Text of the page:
30 Movies in 30 Days: Moulin Rouge

Had I seen it before: Yes, but it was long enough ago that I pretty much forgot the entire thing.

What IMDb says: A poet falls for a beautiful courtesan whom a jealous duke covets.

Requirements fulfilled: 

– At least one musical

Why I picked it: I still hadn’t fulfilled the musical requirement and I remember liking this one A LOT when I first saw it. That was back in high school I think, so it still felt like watching a new movie even though it wasn’t.

What I liked about it: What’s remarkable about Moulin Rouge is how the individual pieces of it are all things we’ve seen. The plot is familiar as hell, as depicted in such masterpieces as A Funny Thing Happened on the Way to the Forum or the Mr. Brightside music video. With the exception of “Come What May” the songs are all borrowed from pop culture both past and present. The aesthetic is pretty standard burlesque. Yet somehow, while watching the movie, it’s really hard to shake that feeling of “I’ve never seen any movie like this before.” Cases like this are why I’m so fascinated by the arts. On paper it sounds so stupid, and maybe it still is, but there’s something about the movie that just works.

I think a large part of why this works is that Moulin Rouge is a prime example of a movie that fucking COMMITS. It is not trying to be realistic. It is not trying to be subtle. It is not trying to be anything other than the over-the-top full-throttle explosion of gaudy musical numbers that is. And for that, I think it’s worthy of some respect even though the movie clearly isn’t going to be everyone’s cup of tea. If you want to make this kind of movie, this is the way to do it: by owning it with every fiber of your being.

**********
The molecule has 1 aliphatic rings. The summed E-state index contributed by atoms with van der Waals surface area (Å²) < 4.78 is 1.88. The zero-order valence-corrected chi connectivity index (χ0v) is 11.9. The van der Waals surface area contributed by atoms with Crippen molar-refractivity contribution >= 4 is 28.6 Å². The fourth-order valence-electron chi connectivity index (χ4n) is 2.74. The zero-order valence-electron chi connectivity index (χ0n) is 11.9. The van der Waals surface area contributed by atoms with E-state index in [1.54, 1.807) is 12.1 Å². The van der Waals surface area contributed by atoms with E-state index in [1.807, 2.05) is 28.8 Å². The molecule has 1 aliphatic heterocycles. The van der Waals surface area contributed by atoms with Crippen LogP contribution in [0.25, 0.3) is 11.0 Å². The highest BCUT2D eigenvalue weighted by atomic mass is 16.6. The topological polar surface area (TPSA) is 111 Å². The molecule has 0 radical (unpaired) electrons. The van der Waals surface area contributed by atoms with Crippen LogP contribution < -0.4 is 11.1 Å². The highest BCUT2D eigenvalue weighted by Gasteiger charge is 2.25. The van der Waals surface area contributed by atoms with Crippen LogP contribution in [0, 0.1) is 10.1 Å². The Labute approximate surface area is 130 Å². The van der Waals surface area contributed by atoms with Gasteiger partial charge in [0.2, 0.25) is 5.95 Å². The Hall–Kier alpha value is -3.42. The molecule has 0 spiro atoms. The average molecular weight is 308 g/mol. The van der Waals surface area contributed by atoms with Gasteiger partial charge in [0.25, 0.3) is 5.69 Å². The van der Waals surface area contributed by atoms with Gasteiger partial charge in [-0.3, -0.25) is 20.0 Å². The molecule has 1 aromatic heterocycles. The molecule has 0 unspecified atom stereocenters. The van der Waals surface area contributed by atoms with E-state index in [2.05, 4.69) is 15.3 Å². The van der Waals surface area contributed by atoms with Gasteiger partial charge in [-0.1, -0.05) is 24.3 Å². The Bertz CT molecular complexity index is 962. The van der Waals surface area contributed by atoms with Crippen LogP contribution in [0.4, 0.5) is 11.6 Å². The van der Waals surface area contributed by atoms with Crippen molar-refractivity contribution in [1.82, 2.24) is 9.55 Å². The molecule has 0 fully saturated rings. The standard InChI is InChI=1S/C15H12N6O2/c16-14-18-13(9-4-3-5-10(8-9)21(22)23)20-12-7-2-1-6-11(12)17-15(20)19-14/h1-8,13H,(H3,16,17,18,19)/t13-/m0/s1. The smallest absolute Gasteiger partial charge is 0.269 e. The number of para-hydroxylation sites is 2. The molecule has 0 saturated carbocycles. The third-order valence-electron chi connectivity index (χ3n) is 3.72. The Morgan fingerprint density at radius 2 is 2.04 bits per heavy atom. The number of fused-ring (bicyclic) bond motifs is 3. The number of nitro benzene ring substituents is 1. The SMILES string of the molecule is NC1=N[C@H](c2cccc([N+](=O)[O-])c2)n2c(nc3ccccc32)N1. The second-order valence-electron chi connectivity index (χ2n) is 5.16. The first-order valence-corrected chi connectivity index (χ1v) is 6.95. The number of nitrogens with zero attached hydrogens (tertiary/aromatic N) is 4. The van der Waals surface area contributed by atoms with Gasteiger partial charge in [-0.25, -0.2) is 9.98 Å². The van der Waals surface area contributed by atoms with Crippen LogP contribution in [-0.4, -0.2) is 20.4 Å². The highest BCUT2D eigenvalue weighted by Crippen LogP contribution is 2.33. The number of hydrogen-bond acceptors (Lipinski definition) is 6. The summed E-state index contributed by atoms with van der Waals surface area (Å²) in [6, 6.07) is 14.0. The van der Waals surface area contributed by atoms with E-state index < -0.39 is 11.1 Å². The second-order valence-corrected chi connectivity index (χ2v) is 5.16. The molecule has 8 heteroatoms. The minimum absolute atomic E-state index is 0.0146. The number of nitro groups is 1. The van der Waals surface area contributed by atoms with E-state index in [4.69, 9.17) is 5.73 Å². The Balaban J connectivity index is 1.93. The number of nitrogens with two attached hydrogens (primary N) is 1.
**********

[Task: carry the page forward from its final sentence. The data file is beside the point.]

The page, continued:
What I didn’t like about it: This is a tricky one to write about the negatives. In movies, there are flaws and there are “flaws.” Moulin Rouge has “flaws.”

In general, I like to see love stories that evolve a little bit slower, a little bit more believably. I don’t usually like love-at-first-sight in movies and consider it to be lazy storytelling. Moulin Rouge decides to bring our central couple together via a medley of songs with the word “love” immediately after they meet.

In general, I like characters that feel original multi-dimensional. I can’t say those descriptors apply to any character in Moulin Rouge. 

In general, I prefer for stories to be unpredictable. Moulin Rouge is not.

Yet as I mentioned above, part of why the movie works at all is because it wholeheartedly embraces its astronomical levels of cheesiness. If Moulin Rouge had attempted to fix any of these “flaws” it would cease to be the movie it is. I would probably be typing up some nonsense here about how it “couldn’t decide what it wanted to be” or how “it has a cool premise but shies away from it without reaching that premise’s full potential.”

So in this case I’ll give the movie a pass on its “flaws.” Instead I’d rather dwell on the biggest shame of all: that the Killers classic “Mr. Brightside” was released just a little too late to be included in the soundtrack. That is the only way in which the film could be improved.

Will I watch it again: Yes, but probably not for a while. Without the element of novelty, Moulin Rouge has little else to offer. I’d hate to watch it too many times and have it lose that novelty.

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